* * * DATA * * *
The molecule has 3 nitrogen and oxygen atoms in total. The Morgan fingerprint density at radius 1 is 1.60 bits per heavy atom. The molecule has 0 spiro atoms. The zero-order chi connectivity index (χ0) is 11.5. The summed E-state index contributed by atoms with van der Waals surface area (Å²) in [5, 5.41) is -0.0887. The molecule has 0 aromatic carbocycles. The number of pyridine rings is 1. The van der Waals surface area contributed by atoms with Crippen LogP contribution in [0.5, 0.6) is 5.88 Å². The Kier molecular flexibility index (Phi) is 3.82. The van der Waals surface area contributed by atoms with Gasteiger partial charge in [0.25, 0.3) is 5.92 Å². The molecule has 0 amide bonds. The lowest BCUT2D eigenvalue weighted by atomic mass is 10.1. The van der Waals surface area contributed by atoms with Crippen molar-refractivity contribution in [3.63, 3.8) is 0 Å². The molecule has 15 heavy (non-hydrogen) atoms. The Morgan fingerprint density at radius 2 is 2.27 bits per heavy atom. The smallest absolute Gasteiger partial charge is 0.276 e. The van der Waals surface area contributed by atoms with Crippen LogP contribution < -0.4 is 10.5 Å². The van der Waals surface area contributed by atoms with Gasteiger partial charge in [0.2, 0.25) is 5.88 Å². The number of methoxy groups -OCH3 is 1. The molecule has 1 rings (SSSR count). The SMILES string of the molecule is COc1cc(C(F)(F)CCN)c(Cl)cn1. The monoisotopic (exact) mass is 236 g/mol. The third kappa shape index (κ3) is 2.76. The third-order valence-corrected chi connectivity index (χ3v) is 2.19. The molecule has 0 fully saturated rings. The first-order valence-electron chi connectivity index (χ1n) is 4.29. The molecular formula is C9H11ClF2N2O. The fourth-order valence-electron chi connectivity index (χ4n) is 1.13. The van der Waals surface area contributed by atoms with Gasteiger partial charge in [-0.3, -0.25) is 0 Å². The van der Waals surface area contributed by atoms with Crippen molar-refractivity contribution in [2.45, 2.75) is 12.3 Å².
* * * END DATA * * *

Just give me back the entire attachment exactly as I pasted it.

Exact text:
The molecule has 3 nitrogen and oxygen atoms in total. The Morgan fingerprint density at radius 1 is 1.60 bits per heavy atom. The molecule has 0 spiro atoms. The zero-order chi connectivity index (χ0) is 11.5. The summed E-state index contributed by atoms with van der Waals surface area (Å²) in [5, 5.41) is -0.0887. The molecule has 0 aromatic carbocycles. The number of pyridine rings is 1. The van der Waals surface area contributed by atoms with Crippen LogP contribution in [0.5, 0.6) is 5.88 Å². The Kier molecular flexibility index (Phi) is 3.82. The van der Waals surface area contributed by atoms with Gasteiger partial charge in [0.25, 0.3) is 5.92 Å². The molecule has 0 amide bonds. The lowest BCUT2D eigenvalue weighted by atomic mass is 10.1. The van der Waals surface area contributed by atoms with Crippen molar-refractivity contribution in [3.63, 3.8) is 0 Å². The molecule has 15 heavy (non-hydrogen) atoms. The Morgan fingerprint density at radius 2 is 2.27 bits per heavy atom. The smallest absolute Gasteiger partial charge is 0.276 e. The van der Waals surface area contributed by atoms with Crippen LogP contribution < -0.4 is 10.5 Å². The van der Waals surface area contributed by atoms with Gasteiger partial charge in [0.2, 0.25) is 5.88 Å². The number of methoxy groups -OCH3 is 1. The molecule has 1 rings (SSSR count). The SMILES string of the molecule is COc1cc(C(F)(F)CCN)c(Cl)cn1. The monoisotopic (exact) mass is 236 g/mol. The third kappa shape index (κ3) is 2.76. The third-order valence-corrected chi connectivity index (χ3v) is 2.19. The molecule has 0 fully saturated rings. The first-order valence-electron chi connectivity index (χ1n) is 4.29. The molecular formula is C9H11ClF2N2O. The fourth-order valence-electron chi connectivity index (χ4n) is 1.13. The van der Waals surface area contributed by atoms with Gasteiger partial charge in [-0.3, -0.25) is 0 Å². The van der Waals surface area contributed by atoms with Crippen molar-refractivity contribution in [2.45, 2.75) is 12.3 Å².